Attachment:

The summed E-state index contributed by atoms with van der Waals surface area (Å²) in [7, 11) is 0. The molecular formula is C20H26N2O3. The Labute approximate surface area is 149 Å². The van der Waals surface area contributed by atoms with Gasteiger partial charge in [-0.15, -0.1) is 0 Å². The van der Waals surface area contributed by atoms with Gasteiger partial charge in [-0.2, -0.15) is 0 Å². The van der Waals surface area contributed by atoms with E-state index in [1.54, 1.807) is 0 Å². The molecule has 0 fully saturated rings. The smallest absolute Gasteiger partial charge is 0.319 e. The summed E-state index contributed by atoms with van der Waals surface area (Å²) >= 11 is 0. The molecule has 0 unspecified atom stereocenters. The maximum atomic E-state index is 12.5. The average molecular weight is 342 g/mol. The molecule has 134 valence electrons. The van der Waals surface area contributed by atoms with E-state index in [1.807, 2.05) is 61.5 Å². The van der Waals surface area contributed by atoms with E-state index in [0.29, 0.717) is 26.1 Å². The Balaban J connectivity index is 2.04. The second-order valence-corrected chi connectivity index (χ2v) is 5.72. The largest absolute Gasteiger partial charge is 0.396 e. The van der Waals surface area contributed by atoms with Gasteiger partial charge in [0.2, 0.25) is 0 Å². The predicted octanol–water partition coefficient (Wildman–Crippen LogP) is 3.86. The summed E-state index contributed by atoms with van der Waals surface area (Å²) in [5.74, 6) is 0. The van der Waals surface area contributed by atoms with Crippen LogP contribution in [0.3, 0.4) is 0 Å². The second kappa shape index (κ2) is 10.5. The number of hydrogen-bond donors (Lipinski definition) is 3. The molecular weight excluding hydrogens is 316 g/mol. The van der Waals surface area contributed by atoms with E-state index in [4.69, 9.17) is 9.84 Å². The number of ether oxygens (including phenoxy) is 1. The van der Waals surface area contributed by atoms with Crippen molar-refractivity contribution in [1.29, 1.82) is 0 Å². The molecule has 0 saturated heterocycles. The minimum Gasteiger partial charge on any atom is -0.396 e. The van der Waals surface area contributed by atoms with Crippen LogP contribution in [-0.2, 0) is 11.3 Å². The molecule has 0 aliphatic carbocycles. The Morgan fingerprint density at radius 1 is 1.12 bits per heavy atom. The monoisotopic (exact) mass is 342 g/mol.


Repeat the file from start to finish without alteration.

The summed E-state index contributed by atoms with van der Waals surface area (Å²) in [7, 11) is 0. The molecular formula is C20H26N2O3. The Labute approximate surface area is 149 Å². The van der Waals surface area contributed by atoms with Gasteiger partial charge in [-0.15, -0.1) is 0 Å². The van der Waals surface area contributed by atoms with Gasteiger partial charge in [-0.2, -0.15) is 0 Å². The van der Waals surface area contributed by atoms with E-state index in [1.54, 1.807) is 0 Å². The molecule has 0 fully saturated rings. The smallest absolute Gasteiger partial charge is 0.319 e. The summed E-state index contributed by atoms with van der Waals surface area (Å²) >= 11 is 0. The molecule has 0 unspecified atom stereocenters. The maximum atomic E-state index is 12.5. The average molecular weight is 342 g/mol. The molecule has 134 valence electrons. The van der Waals surface area contributed by atoms with E-state index in [1.807, 2.05) is 61.5 Å². The van der Waals surface area contributed by atoms with E-state index in [0.29, 0.717) is 26.1 Å². The Balaban J connectivity index is 2.04. The second-order valence-corrected chi connectivity index (χ2v) is 5.72. The largest absolute Gasteiger partial charge is 0.396 e. The van der Waals surface area contributed by atoms with Gasteiger partial charge in [0.2, 0.25) is 0 Å². The predicted octanol–water partition coefficient (Wildman–Crippen LogP) is 3.86. The summed E-state index contributed by atoms with van der Waals surface area (Å²) in [5.74, 6) is 0. The van der Waals surface area contributed by atoms with Crippen LogP contribution in [0.3, 0.4) is 0 Å². The second kappa shape index (κ2) is 10.5. The number of hydrogen-bond donors (Lipinski definition) is 3. The molecular weight excluding hydrogens is 316 g/mol. The van der Waals surface area contributed by atoms with E-state index in [4.69, 9.17) is 9.84 Å². The number of ether oxygens (including phenoxy) is 1. The van der Waals surface area contributed by atoms with Crippen molar-refractivity contribution in [1.29, 1.82) is 0 Å². The molecule has 0 saturated heterocycles. The minimum Gasteiger partial charge on any atom is -0.396 e. The van der Waals surface area contributed by atoms with Crippen LogP contribution in [-0.2, 0) is 11.3 Å². The molecule has 0 aliphatic carbocycles. The Morgan fingerprint density at radius 1 is 1.12 bits per heavy atom. The monoisotopic (exact) mass is 342 g/mol.